AUSTIN (KXAN) — As Central Texas continues its stretch of triple-digit days and excessive heat warnings, area restaurants and food trailers are feeling the heat — both inside their kitchens and within their wallets.

The Texas Restaurant Association said the state’s monthslong stretch of triple-digit temperatures has led to reduced foot traffic of customers frequenting restaurants, food trucks and trailers. It also comes as inflation has continued to impact the costs of food, in turn raising prices, said Emily Williams Knight, president and CEO of the Texas Restaurant Association.

“[The heat] impacts everything from consumers not wanting to go out, it reduces capacity in those dining rooms, and it also reduces patio space,” she said. “You can’t sit outside right now, no matter how hard you try to make it comfortable.”

How Texas’ extended heat wave is hitting local businesses

Heightened food production costs along the heat wave have served as a “perfect storm” for restaurants, she said. Last summer, restaurants were seeing a lot of pent-up demand following the onset of the coronavirus pandemic, and restaurants and eateries were seeing an uptick in customers.

Now, Knight said both food and labor costs have increased upwards of 20%, affecting both the amount of money consumers are willing to spend as well as the revenues businesses are taking in.

“It really started in, really, late July across Central Texas, where we are really still seeing a deficit in those dining rooms,” she said. “To-go [services] remain strong, thankfully, but we hope as we’re seeing some 90-degree temps coming that people will return.”

It’s a financial strain Scott Amburgey, owner of burgers and barbecue food trailer Ambur Fire in Round Rock, knows too well. Compared to the spring months, he said his business is down between 40% and 50% in sales this summer.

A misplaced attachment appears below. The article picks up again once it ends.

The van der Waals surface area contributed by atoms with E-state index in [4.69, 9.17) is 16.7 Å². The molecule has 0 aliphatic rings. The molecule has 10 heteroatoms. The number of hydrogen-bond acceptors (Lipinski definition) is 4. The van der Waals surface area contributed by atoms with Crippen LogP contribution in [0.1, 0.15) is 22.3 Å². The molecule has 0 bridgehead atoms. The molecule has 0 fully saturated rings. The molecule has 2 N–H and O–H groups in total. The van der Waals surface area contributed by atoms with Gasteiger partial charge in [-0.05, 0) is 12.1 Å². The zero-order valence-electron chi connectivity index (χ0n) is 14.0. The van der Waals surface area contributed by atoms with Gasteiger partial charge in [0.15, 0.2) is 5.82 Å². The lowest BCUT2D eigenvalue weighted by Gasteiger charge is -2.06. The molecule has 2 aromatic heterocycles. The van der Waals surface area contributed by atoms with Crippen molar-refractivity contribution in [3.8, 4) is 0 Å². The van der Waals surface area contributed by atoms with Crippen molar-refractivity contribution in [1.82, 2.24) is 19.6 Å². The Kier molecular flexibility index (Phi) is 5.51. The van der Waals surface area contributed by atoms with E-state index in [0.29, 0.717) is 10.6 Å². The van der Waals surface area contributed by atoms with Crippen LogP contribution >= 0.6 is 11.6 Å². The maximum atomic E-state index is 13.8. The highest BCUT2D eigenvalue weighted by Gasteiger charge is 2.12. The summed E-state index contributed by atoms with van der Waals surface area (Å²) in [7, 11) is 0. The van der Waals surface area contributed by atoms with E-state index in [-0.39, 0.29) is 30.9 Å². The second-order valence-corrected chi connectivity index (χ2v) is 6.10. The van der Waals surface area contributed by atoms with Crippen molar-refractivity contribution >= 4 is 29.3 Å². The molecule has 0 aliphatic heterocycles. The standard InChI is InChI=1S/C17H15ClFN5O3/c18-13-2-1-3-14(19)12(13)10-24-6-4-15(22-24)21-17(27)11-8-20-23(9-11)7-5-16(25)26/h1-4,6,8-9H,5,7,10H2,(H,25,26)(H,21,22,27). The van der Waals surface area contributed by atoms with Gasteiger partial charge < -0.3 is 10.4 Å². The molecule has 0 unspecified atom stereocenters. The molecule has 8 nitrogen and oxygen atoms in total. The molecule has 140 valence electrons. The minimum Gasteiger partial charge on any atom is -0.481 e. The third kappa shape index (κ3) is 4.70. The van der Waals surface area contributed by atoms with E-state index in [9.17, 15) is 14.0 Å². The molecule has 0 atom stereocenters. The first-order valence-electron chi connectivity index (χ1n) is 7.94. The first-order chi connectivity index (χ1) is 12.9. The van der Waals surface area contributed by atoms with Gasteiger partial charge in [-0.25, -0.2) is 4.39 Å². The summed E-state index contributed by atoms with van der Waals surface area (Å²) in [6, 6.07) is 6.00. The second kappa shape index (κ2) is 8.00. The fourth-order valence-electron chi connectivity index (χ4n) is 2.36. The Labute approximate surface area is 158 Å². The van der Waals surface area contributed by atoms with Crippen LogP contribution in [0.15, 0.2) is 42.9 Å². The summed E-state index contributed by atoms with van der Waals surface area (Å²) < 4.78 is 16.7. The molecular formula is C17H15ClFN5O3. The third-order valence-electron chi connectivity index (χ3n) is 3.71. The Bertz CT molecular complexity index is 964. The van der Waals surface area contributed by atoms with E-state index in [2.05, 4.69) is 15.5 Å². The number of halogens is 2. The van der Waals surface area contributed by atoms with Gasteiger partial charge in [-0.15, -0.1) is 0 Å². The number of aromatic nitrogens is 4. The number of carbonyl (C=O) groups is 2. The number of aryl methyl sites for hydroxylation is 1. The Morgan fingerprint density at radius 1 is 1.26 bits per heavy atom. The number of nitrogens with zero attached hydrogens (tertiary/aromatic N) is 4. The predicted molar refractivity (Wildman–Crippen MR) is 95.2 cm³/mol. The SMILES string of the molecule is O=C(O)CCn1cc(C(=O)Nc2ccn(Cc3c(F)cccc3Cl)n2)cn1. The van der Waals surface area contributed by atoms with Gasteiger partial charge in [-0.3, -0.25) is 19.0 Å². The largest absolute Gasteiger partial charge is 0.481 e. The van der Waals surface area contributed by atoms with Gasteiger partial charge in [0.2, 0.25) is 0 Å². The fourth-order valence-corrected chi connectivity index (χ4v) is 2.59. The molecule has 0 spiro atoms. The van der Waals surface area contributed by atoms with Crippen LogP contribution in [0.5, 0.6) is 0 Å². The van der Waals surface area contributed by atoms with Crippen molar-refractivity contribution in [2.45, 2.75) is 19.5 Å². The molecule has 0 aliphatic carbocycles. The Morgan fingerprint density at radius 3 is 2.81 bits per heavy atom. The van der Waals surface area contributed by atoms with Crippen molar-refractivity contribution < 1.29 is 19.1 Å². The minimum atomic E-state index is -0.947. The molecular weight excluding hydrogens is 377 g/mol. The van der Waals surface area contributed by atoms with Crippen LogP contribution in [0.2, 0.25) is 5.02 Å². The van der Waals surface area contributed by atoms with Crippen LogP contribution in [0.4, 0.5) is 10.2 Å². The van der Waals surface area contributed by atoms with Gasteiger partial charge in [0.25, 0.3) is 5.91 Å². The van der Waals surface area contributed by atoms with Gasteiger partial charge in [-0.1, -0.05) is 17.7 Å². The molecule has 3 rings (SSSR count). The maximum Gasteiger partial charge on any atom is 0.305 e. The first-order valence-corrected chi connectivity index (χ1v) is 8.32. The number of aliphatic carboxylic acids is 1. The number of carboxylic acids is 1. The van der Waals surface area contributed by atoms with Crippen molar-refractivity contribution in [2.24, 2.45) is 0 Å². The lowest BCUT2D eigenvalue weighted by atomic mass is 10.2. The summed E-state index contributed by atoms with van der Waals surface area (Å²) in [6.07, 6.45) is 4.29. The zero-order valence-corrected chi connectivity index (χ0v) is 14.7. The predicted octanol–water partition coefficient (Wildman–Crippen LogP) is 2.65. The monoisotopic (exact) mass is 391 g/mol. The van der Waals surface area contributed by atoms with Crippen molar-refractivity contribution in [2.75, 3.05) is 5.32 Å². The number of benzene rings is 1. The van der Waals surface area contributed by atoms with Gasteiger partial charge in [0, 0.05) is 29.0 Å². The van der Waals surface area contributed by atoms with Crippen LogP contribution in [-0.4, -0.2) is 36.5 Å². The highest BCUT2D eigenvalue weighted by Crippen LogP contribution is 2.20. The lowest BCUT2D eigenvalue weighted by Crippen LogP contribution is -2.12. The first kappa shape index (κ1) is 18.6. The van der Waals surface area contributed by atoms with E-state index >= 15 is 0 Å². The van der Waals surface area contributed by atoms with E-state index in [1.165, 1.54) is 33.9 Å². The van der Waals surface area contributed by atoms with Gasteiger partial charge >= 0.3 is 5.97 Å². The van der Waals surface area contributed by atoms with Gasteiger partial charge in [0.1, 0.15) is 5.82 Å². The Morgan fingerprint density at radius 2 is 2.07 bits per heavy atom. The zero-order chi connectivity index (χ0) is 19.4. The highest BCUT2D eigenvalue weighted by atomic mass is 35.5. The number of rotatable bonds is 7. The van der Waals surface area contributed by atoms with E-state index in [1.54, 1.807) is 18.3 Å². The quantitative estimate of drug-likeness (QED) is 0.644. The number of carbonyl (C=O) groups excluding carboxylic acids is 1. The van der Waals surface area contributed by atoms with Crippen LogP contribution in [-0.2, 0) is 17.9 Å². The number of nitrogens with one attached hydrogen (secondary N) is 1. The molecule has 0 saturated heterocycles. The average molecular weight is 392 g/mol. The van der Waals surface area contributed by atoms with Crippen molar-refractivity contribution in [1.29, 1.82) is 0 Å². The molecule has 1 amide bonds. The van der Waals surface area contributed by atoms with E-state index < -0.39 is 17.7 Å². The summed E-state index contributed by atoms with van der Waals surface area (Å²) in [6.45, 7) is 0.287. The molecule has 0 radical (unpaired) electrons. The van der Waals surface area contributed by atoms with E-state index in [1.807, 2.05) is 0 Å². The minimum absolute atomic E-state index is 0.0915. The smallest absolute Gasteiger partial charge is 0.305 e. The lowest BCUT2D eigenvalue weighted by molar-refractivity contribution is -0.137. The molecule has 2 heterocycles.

Traditionally, his food trailer sees lines of customers seeking out Ambur Fire’s burgers or sitting inside the trailer’s covered pavilion. This summer, he said he hasn’t seen any lines, let alone people dining in the pavilion.

“This has definitely been one of the hottest summers I’ve ever seen since I’ve lived in Texas all my life,” he said. “But we’re just hoping to get down into the 90s to be a little cooler. We look forward to our customers coming back and standing in line, and sitting down with their families and enjoying their lunch and dinner.”

Patricia Bedford, owner of Suga’s Cakery in Pflugerville, said it’s not unusual in the baking industry to see a downtick during the summer months. When she first opened her brick-and-mortar location in April, she said there was steady traffic throughout the day; now, she said she sees more customers coming in the evenings when, while still hot, it isn’t the hottest time of the day.

From a cost standpoint, Bedford said transitioning from a food truck to a physical storefront led to increases in overhead costs, in turn raising her bakery’s prices. However, she said inflation has also played a major role in those increased menu costs, as prices for ingredients like cake flour have doubled.

“I know it’s hard for my customers, but it’s definitely been a hard pill for me to swallow,” she said. “Just something I have to do if I want to stay in business.”

How to support restaurants, food trailers during the excessive heat

While in-person foot traffic might be lower now, restaurant experts and business owners said customers can still do their part to help support their favorite local businesses. Amburgey said Ambur Fire continues to offer online ordering and pickup services for those still wanting burgers, barbecue and brisket sans a wait in line outside.

Bedford added the power of social media is one way to show some love to your favorite restaurant, bakery or eatery of choice, even without spending any money.

“There’s lots of ways to support, especially on social media,” she said. “Which is, you know, a tool that a lot of people use to figure out if they’re going to visit us.”

Knight stressed the value of ordering takeout directly through the restaurant’s website or by calling them, as opposed to utilizing third-party ordering services. That maximizes the profits the restaurants collect.

“Don’t forget about your community restaurants, especially those ones that are around the corner that your family dines at, the small independent,” she said. “Because they’re hurting right now, and just like COVID, we know consumers can help carry us through.”

More information on how restaurants can keep their staff members safe during the extensive heat wave is available on the Texas Restaurant Association’s website.